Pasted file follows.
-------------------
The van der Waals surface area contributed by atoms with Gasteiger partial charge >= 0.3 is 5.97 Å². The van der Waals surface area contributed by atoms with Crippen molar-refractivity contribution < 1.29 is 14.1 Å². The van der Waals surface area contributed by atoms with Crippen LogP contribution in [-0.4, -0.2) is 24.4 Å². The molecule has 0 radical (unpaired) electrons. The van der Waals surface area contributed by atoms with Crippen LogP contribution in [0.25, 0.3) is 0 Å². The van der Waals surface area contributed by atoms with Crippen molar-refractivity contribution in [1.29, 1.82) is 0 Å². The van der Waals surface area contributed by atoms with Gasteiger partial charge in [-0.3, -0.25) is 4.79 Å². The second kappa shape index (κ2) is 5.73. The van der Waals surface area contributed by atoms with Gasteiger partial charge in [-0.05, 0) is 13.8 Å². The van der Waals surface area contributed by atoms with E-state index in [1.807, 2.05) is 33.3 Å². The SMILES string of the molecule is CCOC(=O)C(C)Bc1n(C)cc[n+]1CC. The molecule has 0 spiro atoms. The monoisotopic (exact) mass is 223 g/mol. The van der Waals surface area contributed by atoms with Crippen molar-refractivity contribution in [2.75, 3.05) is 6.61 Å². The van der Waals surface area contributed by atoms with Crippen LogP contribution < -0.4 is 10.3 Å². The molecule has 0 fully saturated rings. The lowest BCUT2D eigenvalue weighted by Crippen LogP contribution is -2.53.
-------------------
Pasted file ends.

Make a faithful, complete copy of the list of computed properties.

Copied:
The van der Waals surface area contributed by atoms with Gasteiger partial charge >= 0.3 is 5.97 Å². The van der Waals surface area contributed by atoms with Crippen molar-refractivity contribution < 1.29 is 14.1 Å². The van der Waals surface area contributed by atoms with Crippen LogP contribution in [-0.4, -0.2) is 24.4 Å². The molecule has 0 radical (unpaired) electrons. The van der Waals surface area contributed by atoms with Crippen LogP contribution in [0.25, 0.3) is 0 Å². The van der Waals surface area contributed by atoms with Crippen molar-refractivity contribution in [1.29, 1.82) is 0 Å². The van der Waals surface area contributed by atoms with Gasteiger partial charge in [-0.3, -0.25) is 4.79 Å². The second kappa shape index (κ2) is 5.73. The van der Waals surface area contributed by atoms with Gasteiger partial charge in [-0.05, 0) is 13.8 Å². The van der Waals surface area contributed by atoms with E-state index in [1.807, 2.05) is 33.3 Å². The SMILES string of the molecule is CCOC(=O)C(C)Bc1n(C)cc[n+]1CC. The molecule has 0 spiro atoms. The monoisotopic (exact) mass is 223 g/mol. The van der Waals surface area contributed by atoms with Crippen molar-refractivity contribution in [2.75, 3.05) is 6.61 Å². The van der Waals surface area contributed by atoms with Crippen LogP contribution < -0.4 is 10.3 Å². The molecule has 0 fully saturated rings. The lowest BCUT2D eigenvalue weighted by Crippen LogP contribution is -2.53.